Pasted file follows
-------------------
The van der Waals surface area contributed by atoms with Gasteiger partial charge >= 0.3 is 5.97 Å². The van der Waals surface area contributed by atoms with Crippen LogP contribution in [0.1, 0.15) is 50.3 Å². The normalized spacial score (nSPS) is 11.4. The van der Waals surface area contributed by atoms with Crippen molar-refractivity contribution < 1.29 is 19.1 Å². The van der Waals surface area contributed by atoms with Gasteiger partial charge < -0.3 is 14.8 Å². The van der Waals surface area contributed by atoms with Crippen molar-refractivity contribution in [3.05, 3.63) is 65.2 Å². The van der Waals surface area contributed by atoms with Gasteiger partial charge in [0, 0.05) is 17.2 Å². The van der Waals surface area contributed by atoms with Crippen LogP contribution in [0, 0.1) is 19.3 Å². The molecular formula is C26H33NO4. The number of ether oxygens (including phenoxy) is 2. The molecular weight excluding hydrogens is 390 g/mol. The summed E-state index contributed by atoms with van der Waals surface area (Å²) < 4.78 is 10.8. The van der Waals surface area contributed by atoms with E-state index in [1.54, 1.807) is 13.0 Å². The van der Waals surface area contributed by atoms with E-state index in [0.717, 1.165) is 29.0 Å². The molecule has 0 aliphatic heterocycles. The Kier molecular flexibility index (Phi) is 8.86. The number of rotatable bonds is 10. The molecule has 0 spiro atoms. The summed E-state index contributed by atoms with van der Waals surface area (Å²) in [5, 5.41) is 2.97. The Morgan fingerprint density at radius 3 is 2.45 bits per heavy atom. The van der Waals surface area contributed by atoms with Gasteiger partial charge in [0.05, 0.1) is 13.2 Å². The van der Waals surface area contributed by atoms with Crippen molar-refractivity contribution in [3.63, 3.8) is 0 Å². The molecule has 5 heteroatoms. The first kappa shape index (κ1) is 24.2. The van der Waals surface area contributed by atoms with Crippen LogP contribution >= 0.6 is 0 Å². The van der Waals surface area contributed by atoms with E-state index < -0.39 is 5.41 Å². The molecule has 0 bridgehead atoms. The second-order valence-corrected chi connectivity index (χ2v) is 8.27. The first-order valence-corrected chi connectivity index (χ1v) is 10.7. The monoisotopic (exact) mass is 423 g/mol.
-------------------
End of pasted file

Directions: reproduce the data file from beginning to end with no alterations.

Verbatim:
The van der Waals surface area contributed by atoms with Gasteiger partial charge >= 0.3 is 5.97 Å². The van der Waals surface area contributed by atoms with Crippen LogP contribution in [0.1, 0.15) is 50.3 Å². The normalized spacial score (nSPS) is 11.4. The van der Waals surface area contributed by atoms with Crippen molar-refractivity contribution < 1.29 is 19.1 Å². The van der Waals surface area contributed by atoms with Gasteiger partial charge < -0.3 is 14.8 Å². The van der Waals surface area contributed by atoms with Crippen molar-refractivity contribution in [3.05, 3.63) is 65.2 Å². The van der Waals surface area contributed by atoms with Gasteiger partial charge in [0, 0.05) is 17.2 Å². The van der Waals surface area contributed by atoms with Crippen LogP contribution in [0, 0.1) is 19.3 Å². The molecular formula is C26H33NO4. The number of ether oxygens (including phenoxy) is 2. The molecular weight excluding hydrogens is 390 g/mol. The summed E-state index contributed by atoms with van der Waals surface area (Å²) < 4.78 is 10.8. The van der Waals surface area contributed by atoms with E-state index in [1.54, 1.807) is 13.0 Å². The van der Waals surface area contributed by atoms with E-state index in [0.717, 1.165) is 29.0 Å². The molecule has 0 aliphatic heterocycles. The Kier molecular flexibility index (Phi) is 8.86. The number of rotatable bonds is 10. The molecule has 0 spiro atoms. The summed E-state index contributed by atoms with van der Waals surface area (Å²) in [5, 5.41) is 2.97. The Morgan fingerprint density at radius 3 is 2.45 bits per heavy atom. The van der Waals surface area contributed by atoms with Gasteiger partial charge in [0.05, 0.1) is 13.2 Å². The van der Waals surface area contributed by atoms with Crippen molar-refractivity contribution in [3.63, 3.8) is 0 Å². The molecule has 5 heteroatoms. The first kappa shape index (κ1) is 24.2. The van der Waals surface area contributed by atoms with Crippen LogP contribution >= 0.6 is 0 Å². The van der Waals surface area contributed by atoms with E-state index < -0.39 is 5.41 Å². The molecule has 0 bridgehead atoms. The second-order valence-corrected chi connectivity index (χ2v) is 8.27. The first-order valence-corrected chi connectivity index (χ1v) is 10.7. The monoisotopic (exact) mass is 423 g/mol.